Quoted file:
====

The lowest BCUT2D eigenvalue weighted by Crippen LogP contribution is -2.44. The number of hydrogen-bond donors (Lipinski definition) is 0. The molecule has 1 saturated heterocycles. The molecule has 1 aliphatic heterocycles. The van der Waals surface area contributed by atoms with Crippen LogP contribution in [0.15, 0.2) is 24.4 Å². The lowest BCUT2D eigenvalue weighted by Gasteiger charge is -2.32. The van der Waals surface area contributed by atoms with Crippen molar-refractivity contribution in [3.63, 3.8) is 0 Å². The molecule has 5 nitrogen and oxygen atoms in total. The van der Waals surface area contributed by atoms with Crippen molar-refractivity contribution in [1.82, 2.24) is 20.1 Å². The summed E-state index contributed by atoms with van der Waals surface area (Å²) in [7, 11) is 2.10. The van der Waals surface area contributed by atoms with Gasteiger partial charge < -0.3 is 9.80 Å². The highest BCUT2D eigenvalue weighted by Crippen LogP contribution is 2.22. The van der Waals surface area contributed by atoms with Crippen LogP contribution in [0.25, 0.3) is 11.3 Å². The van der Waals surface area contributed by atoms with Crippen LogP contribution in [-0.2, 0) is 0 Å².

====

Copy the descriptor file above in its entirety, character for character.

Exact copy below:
The lowest BCUT2D eigenvalue weighted by Crippen LogP contribution is -2.44. The number of hydrogen-bond donors (Lipinski definition) is 0. The molecule has 1 saturated heterocycles. The molecule has 1 aliphatic heterocycles. The van der Waals surface area contributed by atoms with Crippen LogP contribution in [0.15, 0.2) is 24.4 Å². The lowest BCUT2D eigenvalue weighted by Gasteiger charge is -2.32. The van der Waals surface area contributed by atoms with Crippen molar-refractivity contribution in [3.63, 3.8) is 0 Å². The molecule has 5 nitrogen and oxygen atoms in total. The van der Waals surface area contributed by atoms with Crippen molar-refractivity contribution in [1.82, 2.24) is 20.1 Å². The summed E-state index contributed by atoms with van der Waals surface area (Å²) in [7, 11) is 2.10. The van der Waals surface area contributed by atoms with Gasteiger partial charge < -0.3 is 9.80 Å². The highest BCUT2D eigenvalue weighted by Crippen LogP contribution is 2.22. The van der Waals surface area contributed by atoms with Crippen LogP contribution in [0.25, 0.3) is 11.3 Å². The van der Waals surface area contributed by atoms with Crippen LogP contribution in [-0.2, 0) is 0 Å².